inventory. If the end product is a durable good, high investment will be required

    because durable goods can be stored for a long period. On the other hand,

    perishable goods cannot be stored for a long period. Hence, investment in

    inventory of such products is low.

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    (5) Supply Conditions: If the supply of raw material is regular and there is no

    possibility of interruption in future, high investment in inventories is not required.

    (6) Time Factor: The lead time of raw material time token in production process

    and sale of product also influence investment in inventories. Longer the period,

    higher will be the investment in inventories.

    (7) Loan Facilities: If raw materials are purchased on credit or loan from the bank

    or other financial institution can be obtained on the security of raw material, lesser

    investment would be required. In the absence of such loan facility, higher

    investment would be required.

    (8) Price Level Fluctuations: If there are expectations of price rise in future then

    raw materials may be store in high quantity and so more investment would be

    required. On the contrary, if the prices of raw materials are expected to go down in

    future, then comparatively lesser investment would be required.

    (9) Other factors: Price control, rationing, change in taxation and export policy of

    governments etc. also influence investment in inventories.



    In managing inventories, the firms objective should be in consonance with the

    wealth maximization principle. To achieve this, the firm should determine the

    optimum level of investment in inventory. To deal with the problems of inventory

    management effectively, it becomes necessary to be conversant with the different

    techniques of inventory control. Although the concepts involved in inventory

    management are production-oriented and are not strictly financial it is important

    that the financial manager understand them since they have certain built-in

    financial costs. The different techniques of inventory control may be summarized

    as follows:

    (1) Inventory level Technique

    The main objective of stock control is to determine and maintain the optimum level

    of stock so that there is neither shortage of any material nor unnecessary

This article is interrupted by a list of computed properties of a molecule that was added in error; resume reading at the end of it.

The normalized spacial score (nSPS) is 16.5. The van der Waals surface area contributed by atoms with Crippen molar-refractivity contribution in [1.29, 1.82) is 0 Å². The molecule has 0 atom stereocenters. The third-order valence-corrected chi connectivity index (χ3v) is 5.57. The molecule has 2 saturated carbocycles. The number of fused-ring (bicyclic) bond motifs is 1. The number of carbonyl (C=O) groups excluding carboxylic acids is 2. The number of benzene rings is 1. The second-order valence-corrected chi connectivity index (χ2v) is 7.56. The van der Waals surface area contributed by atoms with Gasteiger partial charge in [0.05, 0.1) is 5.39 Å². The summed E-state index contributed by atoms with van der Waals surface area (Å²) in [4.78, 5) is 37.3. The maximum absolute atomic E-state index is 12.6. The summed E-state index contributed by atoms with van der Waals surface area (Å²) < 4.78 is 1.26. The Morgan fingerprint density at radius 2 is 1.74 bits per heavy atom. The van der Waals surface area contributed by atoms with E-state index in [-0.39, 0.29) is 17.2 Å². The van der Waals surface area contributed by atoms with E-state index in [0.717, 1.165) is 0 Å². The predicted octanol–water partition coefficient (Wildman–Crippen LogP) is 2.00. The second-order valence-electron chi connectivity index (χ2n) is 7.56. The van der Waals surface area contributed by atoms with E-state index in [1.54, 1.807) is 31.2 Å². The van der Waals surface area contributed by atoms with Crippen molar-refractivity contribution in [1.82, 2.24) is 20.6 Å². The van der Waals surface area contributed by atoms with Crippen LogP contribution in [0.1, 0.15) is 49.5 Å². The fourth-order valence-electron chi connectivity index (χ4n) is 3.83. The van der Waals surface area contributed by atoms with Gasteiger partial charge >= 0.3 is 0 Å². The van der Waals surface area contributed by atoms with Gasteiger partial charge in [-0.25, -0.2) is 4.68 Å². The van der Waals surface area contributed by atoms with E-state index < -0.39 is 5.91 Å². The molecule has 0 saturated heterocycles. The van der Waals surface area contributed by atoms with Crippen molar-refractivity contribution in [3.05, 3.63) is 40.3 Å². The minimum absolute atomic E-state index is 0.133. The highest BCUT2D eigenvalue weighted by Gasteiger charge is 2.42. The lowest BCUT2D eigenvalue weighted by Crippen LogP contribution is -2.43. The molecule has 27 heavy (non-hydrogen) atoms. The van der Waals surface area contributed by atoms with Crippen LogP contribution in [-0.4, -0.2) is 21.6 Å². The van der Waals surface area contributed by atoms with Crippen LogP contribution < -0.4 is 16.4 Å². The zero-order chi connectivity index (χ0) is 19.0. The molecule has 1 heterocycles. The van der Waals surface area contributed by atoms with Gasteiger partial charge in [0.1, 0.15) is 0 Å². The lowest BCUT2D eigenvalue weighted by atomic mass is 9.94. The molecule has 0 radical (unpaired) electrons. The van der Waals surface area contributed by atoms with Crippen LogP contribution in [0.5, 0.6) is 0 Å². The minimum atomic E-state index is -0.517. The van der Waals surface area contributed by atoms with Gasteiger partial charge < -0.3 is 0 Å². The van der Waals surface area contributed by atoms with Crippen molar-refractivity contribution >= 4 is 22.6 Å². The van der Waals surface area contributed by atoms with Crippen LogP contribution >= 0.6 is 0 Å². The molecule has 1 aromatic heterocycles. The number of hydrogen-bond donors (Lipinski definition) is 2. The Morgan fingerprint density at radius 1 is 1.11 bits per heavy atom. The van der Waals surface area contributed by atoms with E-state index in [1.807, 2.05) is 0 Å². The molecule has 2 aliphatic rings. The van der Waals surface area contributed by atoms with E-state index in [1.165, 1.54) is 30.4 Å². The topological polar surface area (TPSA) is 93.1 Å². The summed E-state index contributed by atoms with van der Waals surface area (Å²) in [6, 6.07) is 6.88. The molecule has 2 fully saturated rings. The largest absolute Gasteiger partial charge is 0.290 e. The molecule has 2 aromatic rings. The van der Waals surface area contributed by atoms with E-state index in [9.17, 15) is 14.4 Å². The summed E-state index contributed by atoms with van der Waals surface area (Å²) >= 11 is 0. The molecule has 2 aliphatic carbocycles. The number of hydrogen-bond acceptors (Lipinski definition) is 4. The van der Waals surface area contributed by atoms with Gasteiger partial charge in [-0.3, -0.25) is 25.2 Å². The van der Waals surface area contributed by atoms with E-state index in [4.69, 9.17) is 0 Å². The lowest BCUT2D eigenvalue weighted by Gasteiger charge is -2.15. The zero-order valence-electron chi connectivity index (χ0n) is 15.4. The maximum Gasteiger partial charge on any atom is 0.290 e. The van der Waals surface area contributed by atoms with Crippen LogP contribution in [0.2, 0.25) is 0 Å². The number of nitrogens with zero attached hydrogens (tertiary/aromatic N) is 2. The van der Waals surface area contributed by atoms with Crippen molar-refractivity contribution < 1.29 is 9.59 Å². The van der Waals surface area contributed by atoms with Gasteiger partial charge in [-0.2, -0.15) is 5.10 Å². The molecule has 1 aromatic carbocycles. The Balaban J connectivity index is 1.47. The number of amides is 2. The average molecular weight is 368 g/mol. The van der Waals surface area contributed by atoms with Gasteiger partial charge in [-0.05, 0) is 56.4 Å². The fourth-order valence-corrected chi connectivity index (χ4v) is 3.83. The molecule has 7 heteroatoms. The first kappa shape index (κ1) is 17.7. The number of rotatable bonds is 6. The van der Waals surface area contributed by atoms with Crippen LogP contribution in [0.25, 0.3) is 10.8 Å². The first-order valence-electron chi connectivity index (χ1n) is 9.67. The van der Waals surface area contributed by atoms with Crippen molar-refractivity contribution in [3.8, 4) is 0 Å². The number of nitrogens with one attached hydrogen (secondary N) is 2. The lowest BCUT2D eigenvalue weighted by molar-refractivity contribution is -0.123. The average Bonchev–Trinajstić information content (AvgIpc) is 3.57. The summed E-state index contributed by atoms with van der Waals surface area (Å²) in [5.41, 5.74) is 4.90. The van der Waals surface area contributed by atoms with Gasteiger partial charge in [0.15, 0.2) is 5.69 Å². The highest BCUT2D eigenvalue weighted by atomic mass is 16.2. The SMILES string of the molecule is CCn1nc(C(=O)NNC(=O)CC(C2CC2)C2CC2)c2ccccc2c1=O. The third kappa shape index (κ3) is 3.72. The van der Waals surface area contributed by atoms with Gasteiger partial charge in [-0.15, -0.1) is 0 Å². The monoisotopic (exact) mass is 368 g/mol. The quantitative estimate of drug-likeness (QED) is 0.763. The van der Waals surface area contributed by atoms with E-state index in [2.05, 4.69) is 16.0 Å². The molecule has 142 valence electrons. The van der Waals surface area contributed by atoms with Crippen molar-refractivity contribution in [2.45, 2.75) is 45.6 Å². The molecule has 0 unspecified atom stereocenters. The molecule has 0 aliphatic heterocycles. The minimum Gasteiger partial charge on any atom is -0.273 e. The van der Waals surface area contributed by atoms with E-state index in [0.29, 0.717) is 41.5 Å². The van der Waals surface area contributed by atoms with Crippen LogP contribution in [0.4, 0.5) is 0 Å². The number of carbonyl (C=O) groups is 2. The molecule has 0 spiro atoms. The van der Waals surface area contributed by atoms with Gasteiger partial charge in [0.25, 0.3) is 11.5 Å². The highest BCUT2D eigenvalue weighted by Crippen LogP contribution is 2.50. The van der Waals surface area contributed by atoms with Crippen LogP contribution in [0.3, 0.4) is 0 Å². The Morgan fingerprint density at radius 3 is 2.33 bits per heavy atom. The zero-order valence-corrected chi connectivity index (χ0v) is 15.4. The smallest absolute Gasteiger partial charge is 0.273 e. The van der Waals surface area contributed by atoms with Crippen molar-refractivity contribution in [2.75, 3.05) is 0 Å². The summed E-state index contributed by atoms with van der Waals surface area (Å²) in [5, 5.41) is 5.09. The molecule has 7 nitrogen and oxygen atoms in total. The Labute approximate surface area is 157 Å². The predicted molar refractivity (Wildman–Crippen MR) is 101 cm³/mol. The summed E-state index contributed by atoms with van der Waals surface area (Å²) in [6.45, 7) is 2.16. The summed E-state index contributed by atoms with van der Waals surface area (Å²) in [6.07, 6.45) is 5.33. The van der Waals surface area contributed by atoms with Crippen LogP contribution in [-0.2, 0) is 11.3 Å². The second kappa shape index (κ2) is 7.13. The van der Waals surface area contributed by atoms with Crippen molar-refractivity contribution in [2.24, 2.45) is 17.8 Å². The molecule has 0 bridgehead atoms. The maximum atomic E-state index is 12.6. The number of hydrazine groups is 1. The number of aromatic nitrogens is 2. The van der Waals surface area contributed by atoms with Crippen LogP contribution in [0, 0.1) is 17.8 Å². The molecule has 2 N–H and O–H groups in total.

investment in inventory. For this purpose, determination of maximum and

    minimum limits of inventory and ordering level is necessary.(2) Maximum stock Limit: This represents the quantity of inventory above which

    it should not be allowed to be kept. The main object of fixing this limit is to ensure

    that unnecessary working capital is not blocked in stores. The quantity is fixed

    keeping in view the disadvantages of overstocking.

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    The disadvantages of overstocking are:

    1. Capital is blocked up unnecessarily in stores so there will be loss of interest.

    2. More godown space is needed so more rent will have to be paid.

    3. There are chances of deterioration in quality because large stocks will require

    more time for use is the factory.

    4. There is the possibility of loss due to obsolescence.

    5. There is danger of depreciation in market values.

    The maximum stock level is fixed by taking into account the following


    (1) Amount of capital available for maintaining stores.

    (2) Godown space available.

    (3) Rate of consumption of the material.

    (4) The time lag between indenting and receiving of the material.

    (5) Length and technical nature of the production process.(6) Possibility of loss in stores by deterioration, evaporation etc.

    There are certain stores, which deteriorate in quality if they are stored

    for longer period.

    (7) Cost of maintaining stores.

    (8) Likely fluctuation in prices. For instance, if there is a possibility of a substantial

    increase in prices in the coming period, a comparatively large maximum stock

    level will be fixed. On the other hand, if there is the possibility of decrease in price

    in the near future, stocks are kept at a much reduced level.

    (9) The seasonal nature of supply of material. Certain materials are available only

    during specific periods of year. So these have to be stocked heavily during these


    (10)Restrictions imposed by the government or local authority in regard to

    materials which there are inherent risks, e.g. fire and explosion.

    (11)Risk of obsolescence, i.e., possibility of change in fashion and habit which will

    necessitate change in requirements of materials.

    The following formula may be applied to calculate the maximum stock:

    (1) Maximum Stock = Minimum Inventory + Lot size

    (2) Maximum Stock = Reorder Level - Minimum consumption during Minimumlead time + Lot size

    Minimum Stock Limit (Safety or Buffer stock)

    This represents the quantity below which stock should not be allowed to fall. It is

    maintained to save from the situation of stock out in the event of abnormal increase

    in material usage rate and/or delivery period. In fact determination of this quantity